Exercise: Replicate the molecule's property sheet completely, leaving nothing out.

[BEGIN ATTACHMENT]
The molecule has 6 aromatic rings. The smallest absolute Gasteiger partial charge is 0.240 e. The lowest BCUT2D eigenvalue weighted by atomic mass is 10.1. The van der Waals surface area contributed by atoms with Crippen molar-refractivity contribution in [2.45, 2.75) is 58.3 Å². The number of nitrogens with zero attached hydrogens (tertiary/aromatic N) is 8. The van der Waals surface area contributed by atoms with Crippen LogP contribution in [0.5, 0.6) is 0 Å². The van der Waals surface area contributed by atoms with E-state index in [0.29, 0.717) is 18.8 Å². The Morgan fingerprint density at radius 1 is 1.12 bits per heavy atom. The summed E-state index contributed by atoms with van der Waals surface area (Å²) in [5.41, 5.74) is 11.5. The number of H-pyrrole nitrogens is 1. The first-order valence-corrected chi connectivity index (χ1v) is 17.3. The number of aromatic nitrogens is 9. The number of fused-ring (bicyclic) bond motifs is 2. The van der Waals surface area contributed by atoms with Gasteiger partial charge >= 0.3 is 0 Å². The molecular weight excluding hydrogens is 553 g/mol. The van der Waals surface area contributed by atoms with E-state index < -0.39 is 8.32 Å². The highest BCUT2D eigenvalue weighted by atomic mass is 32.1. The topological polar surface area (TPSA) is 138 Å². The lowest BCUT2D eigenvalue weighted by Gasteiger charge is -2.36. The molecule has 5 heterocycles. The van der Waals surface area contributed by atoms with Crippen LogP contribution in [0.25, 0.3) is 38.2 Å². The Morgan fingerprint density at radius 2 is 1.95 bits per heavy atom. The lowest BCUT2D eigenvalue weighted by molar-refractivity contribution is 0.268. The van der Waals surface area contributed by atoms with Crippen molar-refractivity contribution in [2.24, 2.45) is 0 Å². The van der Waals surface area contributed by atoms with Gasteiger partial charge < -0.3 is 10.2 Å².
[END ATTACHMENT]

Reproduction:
The molecule has 6 aromatic rings. The smallest absolute Gasteiger partial charge is 0.240 e. The lowest BCUT2D eigenvalue weighted by atomic mass is 10.1. The van der Waals surface area contributed by atoms with Crippen molar-refractivity contribution in [2.45, 2.75) is 58.3 Å². The number of nitrogens with zero attached hydrogens (tertiary/aromatic N) is 8. The van der Waals surface area contributed by atoms with Crippen LogP contribution in [0.5, 0.6) is 0 Å². The van der Waals surface area contributed by atoms with E-state index in [0.29, 0.717) is 18.8 Å². The Morgan fingerprint density at radius 1 is 1.12 bits per heavy atom. The summed E-state index contributed by atoms with van der Waals surface area (Å²) in [5.41, 5.74) is 11.5. The number of H-pyrrole nitrogens is 1. The first-order valence-corrected chi connectivity index (χ1v) is 17.3. The number of aromatic nitrogens is 9. The number of fused-ring (bicyclic) bond motifs is 2. The van der Waals surface area contributed by atoms with Gasteiger partial charge >= 0.3 is 0 Å². The molecular weight excluding hydrogens is 553 g/mol. The van der Waals surface area contributed by atoms with E-state index < -0.39 is 8.32 Å². The highest BCUT2D eigenvalue weighted by atomic mass is 32.1. The topological polar surface area (TPSA) is 138 Å². The lowest BCUT2D eigenvalue weighted by Gasteiger charge is -2.36. The molecule has 5 heterocycles. The van der Waals surface area contributed by atoms with Crippen LogP contribution in [0.25, 0.3) is 38.2 Å². The Morgan fingerprint density at radius 2 is 1.95 bits per heavy atom. The lowest BCUT2D eigenvalue weighted by molar-refractivity contribution is 0.268. The van der Waals surface area contributed by atoms with Crippen molar-refractivity contribution in [2.24, 2.45) is 0 Å². The van der Waals surface area contributed by atoms with Gasteiger partial charge < -0.3 is 10.2 Å².